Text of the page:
One child, one teacher, one book, one pen can change the world.
In July 1974 Dr. Robert Suding (1937-2018), a former Latin teacher and a self-taught electrical engineer, saw the Mark-8 Minicomputer of Titus on the cover of Radio Electronics magazine and then built one. In just a few weeks Suding became a Mark-8 “expert”, who started to design his own upgrades and improvements for the system, including a cassette drive interface and a boot PROM. Suding had one of the few working Mark-8 computers in the Denver, Colorado area, and like-minded hobbyists came from far and wide just to see his system and to get help for theirs.
At the time, Richard Bemis ran The Digital Group Clearinghouse, a Denver-based newsletter for Mark-8 computer enthusiasts. Bemis was impressed with what Suding had accomplished and convinced him that they should join forces and start a company, so in August 1974 Bemis, Suding, and their wives incorporated The Digital Group to market and sell Suding’s improved Mark-8 designs. Bemis was to be the president, and Suding the resident genius and designer, as they eventually sold about 300 Mark-8 kits.
In 1975 Bemis was convinced that The Digital Group (DG) have to launch its own machine, so Suding created a new, reasonably priced, multiple-board computer system with these advanced features:
• Intel 8080, Motorola 6800, or MOS 6500 CPU card
• Video display/cassette interface card
• 8-bit parallel input/output ports
• 2KB dynamic memory
The 3-board Intel or Motorola CPU kit cost $425, while the MOS 6500 CPU kit cost $375. Later, the Zilog Z-80 CPU was added to the selection for $475.
DG computers were among the most advanced microcomputer systems available at the time and were designed to be more user-friendly than other computers. Its products were based on a system of interchangeable boards and components (DG offered both kits and assembled systems, and quite an assortment of peripherals for their systems, including disk drives, a dot-matrix printer, and even a speech synthesizer) which allowed users to upgrade to different CPUs without having to replace their peripherals. Loading software on an audio-based system was as simple as pressing play on a cassette tape player and then the reset button on the system to load a selected application or operating system. Disk system (Diskmon) or data tape system (Phimon) startup was as simple as pressing the reset button, and requesting the desired application by name with the keyboard.
The software applications available were numerous and varied from business applications to hobbies and gaming. The popularity of the DG platform was such that programmers were eager to write applications for it, and the standardization of the hardware allowed for an immediate and large potential customer base.
The DG business was growing fast, perhaps too fast (by 1978 they had 105 employees). Quality suffered, systems were shipped late, upwards of 80% of systems were returned as nonfunctional, and expenses were exceeding income. They continued like this for a year or so, but could not correct or recover from the situation. Popular until the very end, DG went to bankruptcy in August 1979 due to management troubles, not a lack of customer interest or product orders, as it had thousands of product information requests and orders waiting to be filled.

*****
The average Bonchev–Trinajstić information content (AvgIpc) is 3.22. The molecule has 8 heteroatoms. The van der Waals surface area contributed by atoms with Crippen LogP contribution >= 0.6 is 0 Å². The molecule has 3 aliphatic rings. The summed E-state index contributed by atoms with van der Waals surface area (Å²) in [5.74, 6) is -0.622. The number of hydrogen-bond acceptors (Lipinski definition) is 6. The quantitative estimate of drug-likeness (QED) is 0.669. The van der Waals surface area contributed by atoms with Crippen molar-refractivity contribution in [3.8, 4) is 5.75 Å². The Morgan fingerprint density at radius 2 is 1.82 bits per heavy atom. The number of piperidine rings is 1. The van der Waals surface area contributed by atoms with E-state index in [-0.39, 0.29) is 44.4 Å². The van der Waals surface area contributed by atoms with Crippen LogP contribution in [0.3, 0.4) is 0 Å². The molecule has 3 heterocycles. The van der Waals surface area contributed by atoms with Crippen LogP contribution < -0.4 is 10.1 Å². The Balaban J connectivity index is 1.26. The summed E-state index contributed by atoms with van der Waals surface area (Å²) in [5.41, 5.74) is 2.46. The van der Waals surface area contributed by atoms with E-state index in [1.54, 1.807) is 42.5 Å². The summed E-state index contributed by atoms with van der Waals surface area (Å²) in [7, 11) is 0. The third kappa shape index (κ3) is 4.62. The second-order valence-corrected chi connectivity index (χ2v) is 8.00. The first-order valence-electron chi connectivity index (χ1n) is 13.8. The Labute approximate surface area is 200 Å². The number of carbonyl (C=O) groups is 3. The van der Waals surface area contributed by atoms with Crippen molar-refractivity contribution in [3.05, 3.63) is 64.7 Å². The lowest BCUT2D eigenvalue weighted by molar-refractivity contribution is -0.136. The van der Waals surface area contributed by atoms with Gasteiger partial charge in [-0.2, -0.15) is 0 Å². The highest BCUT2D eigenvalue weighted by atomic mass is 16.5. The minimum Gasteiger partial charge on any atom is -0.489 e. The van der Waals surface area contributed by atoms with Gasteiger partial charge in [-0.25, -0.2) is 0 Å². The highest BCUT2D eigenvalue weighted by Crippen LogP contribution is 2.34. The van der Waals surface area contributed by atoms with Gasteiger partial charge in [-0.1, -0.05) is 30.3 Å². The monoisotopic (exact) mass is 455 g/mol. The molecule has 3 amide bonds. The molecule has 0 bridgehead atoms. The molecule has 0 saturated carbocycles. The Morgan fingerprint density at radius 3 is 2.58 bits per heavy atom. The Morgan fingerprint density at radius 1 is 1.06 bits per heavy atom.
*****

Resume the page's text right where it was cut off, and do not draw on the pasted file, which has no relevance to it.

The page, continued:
Biography of Robert Suding
Robert Thomas Suding was born on 10 June 1937 in Auburn Heights, Oakland, Michigan. He was the son of a Catholic family from Indiana—August Joseph Suding (1901-1970), an ancestor of German immigrants, and Clara Henrietta Suding (1900-1989).
Robert had been a serious ham radio operator since 1953, always designing & building his own transmitters, amplifiers, antennas, and receivers. In 1955 he graduated from Sacred Heart Seminary (a private Roman Catholic seminary in Detroit, Michigan), and later received MA from the University of Denver, and Ph.D. from Florida State University (1974).
Suding began his career teaching Latin at a junior high school in Michigan but transitioned into a self-taught electrical engineer. In 1967, he left teaching and joined IBM in Denver as a field engineer and became a specialist on the IBM 360/20 computer in hardware and software. Suding worked for IBM until 1975 when he left to dedicate his time to the newly created company the digital group, which he founded together with his colleague Dick Bemis (a software support for IBM in Denver), and their wives (Dick reserved 51% of the shares for himself and generously gave 10% to Suding. He thought this was rather unfair since it was all his designs, but Dick informed him that he was a financial wizard so he deserved 5 times as much as him 🙂 For the next four years, Suding worked on dg microcomputers, usually in his basement. He designed them 16 hours a day, 7 days a week, and got used to having 4 hours of sleep a day for four years.
After the bankruptcy of dg in the early summer of 1979, Suding moved to Virginia and became Chief Scientist at GTE Telenet (an American commercial packet-switched network). Later he started a company called Ultimate Chargers, which supplied equipment for the radio industry.
Suding was known as a mad scientist who passionately invented anything for his hobbies: computers and periphery, amateur radios, binocular telescopes, radio-controlled model airplanes, and pipe organs.
Robert Suding was married to Mary Jane Suding (b. 1938), and they had four children: Linda, Dennis, Ann, and Paul. Dr. Robert Thomas Suding died aged 80, on 6 January 2018 in Conifer, Colorado.